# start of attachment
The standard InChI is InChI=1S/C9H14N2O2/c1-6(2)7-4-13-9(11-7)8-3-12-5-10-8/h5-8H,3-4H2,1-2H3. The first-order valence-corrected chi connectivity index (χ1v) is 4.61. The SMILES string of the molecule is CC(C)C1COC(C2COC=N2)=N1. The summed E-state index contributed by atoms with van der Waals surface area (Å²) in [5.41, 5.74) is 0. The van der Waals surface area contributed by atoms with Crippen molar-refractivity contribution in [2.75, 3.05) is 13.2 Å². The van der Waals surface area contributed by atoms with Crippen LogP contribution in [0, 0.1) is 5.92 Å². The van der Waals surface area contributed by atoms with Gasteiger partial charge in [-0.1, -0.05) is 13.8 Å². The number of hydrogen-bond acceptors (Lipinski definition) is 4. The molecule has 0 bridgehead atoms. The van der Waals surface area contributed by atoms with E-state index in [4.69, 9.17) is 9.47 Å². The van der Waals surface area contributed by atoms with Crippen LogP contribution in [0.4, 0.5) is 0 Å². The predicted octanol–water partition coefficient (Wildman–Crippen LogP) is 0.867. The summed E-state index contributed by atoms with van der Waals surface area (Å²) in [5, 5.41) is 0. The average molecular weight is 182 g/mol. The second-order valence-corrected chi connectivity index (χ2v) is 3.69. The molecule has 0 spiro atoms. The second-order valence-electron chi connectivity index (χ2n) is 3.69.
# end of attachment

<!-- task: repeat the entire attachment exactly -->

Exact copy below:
The standard InChI is InChI=1S/C9H14N2O2/c1-6(2)7-4-13-9(11-7)8-3-12-5-10-8/h5-8H,3-4H2,1-2H3. The first-order valence-corrected chi connectivity index (χ1v) is 4.61. The SMILES string of the molecule is CC(C)C1COC(C2COC=N2)=N1. The summed E-state index contributed by atoms with van der Waals surface area (Å²) in [5.41, 5.74) is 0. The van der Waals surface area contributed by atoms with Crippen molar-refractivity contribution in [2.75, 3.05) is 13.2 Å². The van der Waals surface area contributed by atoms with Crippen LogP contribution in [0, 0.1) is 5.92 Å². The van der Waals surface area contributed by atoms with Gasteiger partial charge in [-0.1, -0.05) is 13.8 Å². The number of hydrogen-bond acceptors (Lipinski definition) is 4. The molecule has 0 bridgehead atoms. The van der Waals surface area contributed by atoms with E-state index in [4.69, 9.17) is 9.47 Å². The van der Waals surface area contributed by atoms with Crippen LogP contribution in [0.4, 0.5) is 0 Å². The predicted octanol–water partition coefficient (Wildman–Crippen LogP) is 0.867. The summed E-state index contributed by atoms with van der Waals surface area (Å²) in [5, 5.41) is 0. The average molecular weight is 182 g/mol. The second-order valence-corrected chi connectivity index (χ2v) is 3.69. The molecule has 0 spiro atoms. The second-order valence-electron chi connectivity index (χ2n) is 3.69.